From the post:
On Wednesday, the U.S. Supreme Court heard oral arguments in the final cases of the term, which began last October and is expected to end in late June after high-profile rulings on gay marriage, affirmative action and the Voting Rights Act.
Audio from Wednesday’s arguments will be available at week’s end at the court’s website, but that’s a relatively new development at an institution that has historically been somewhat shuttered from public view.
The court has been releasing audio during the same week as arguments only since 2010. Before that, audio from one term generally wasn’t available until the beginning of the next term. But the court has been recording its arguments for nearly 60 years, at first only for the use of the justices and their law clerks, and eventually also for researchers at the National Archives, who could hear — but couldn’t duplicate — the tapes. As a result, until the 1990s, few in the public had ever heard recordings of the justices at work.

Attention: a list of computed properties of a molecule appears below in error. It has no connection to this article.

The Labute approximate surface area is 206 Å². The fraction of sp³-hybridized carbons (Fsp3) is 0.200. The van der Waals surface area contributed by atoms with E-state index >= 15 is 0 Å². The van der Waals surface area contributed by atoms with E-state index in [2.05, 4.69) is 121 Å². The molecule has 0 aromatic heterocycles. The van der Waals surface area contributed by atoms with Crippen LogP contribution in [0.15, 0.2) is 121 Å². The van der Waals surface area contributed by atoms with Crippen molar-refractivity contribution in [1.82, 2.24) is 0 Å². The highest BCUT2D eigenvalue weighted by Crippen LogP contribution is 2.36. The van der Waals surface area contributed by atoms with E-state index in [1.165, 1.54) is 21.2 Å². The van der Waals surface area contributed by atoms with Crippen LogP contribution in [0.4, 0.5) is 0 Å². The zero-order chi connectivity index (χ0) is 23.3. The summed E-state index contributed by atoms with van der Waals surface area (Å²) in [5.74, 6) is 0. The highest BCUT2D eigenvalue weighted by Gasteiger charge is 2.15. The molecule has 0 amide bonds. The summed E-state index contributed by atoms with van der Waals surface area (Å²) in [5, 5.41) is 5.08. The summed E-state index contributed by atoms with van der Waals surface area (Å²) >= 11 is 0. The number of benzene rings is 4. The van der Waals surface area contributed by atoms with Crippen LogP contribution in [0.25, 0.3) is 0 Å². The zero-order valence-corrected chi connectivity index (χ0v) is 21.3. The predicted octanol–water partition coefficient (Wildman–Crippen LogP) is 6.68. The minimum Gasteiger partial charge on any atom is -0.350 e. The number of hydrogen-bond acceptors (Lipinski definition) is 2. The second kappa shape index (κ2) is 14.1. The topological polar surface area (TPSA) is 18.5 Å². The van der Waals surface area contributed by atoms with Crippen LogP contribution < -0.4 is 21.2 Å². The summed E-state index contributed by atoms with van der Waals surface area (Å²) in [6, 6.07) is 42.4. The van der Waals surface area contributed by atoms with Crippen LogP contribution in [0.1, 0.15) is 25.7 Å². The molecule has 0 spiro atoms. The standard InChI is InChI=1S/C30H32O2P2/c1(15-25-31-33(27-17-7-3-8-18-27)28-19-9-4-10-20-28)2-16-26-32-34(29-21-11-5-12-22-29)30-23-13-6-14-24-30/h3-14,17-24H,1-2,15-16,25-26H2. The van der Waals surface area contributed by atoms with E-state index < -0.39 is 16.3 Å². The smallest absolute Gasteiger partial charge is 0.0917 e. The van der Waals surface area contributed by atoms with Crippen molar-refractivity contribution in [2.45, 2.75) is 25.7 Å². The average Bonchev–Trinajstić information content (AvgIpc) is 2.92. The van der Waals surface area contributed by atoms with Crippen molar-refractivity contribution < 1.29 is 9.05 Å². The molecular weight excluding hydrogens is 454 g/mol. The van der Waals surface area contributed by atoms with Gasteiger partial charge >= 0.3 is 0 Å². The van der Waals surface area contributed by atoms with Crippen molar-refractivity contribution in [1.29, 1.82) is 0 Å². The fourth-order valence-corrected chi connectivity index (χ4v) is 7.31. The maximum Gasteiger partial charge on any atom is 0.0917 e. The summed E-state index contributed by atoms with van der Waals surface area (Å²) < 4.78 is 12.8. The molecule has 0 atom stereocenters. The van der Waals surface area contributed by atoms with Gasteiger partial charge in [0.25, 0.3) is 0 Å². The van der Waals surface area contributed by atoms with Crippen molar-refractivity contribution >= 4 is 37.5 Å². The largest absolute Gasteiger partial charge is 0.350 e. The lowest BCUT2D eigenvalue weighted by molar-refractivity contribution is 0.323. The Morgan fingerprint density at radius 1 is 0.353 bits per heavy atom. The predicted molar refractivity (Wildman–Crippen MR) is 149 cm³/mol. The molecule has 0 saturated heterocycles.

But as of just a few weeks ago, all of the archived historical audio — which dates back to 1955 — has been digitized, and almost all of those cases can now be heard and explored at an online archive called the Oyez Project.
A truly incredible resources for U.S. history in general and legal history in particular.
The transcripts and tapes are synchronized so your task, if you are interested, is to map these resources to other historical accounts and resources.
The only disappointment is that the recordings begin with the October term of 1955. One of the most well known cases of the 20th century, Brown v. Board of Education, was argued in 1952 and re-argued in 1953. Hearing Thurgood Marshall argue that case would be a real treat.
I first saw this at: NPR: oyez.org finishes Supreme Court oral arguments project.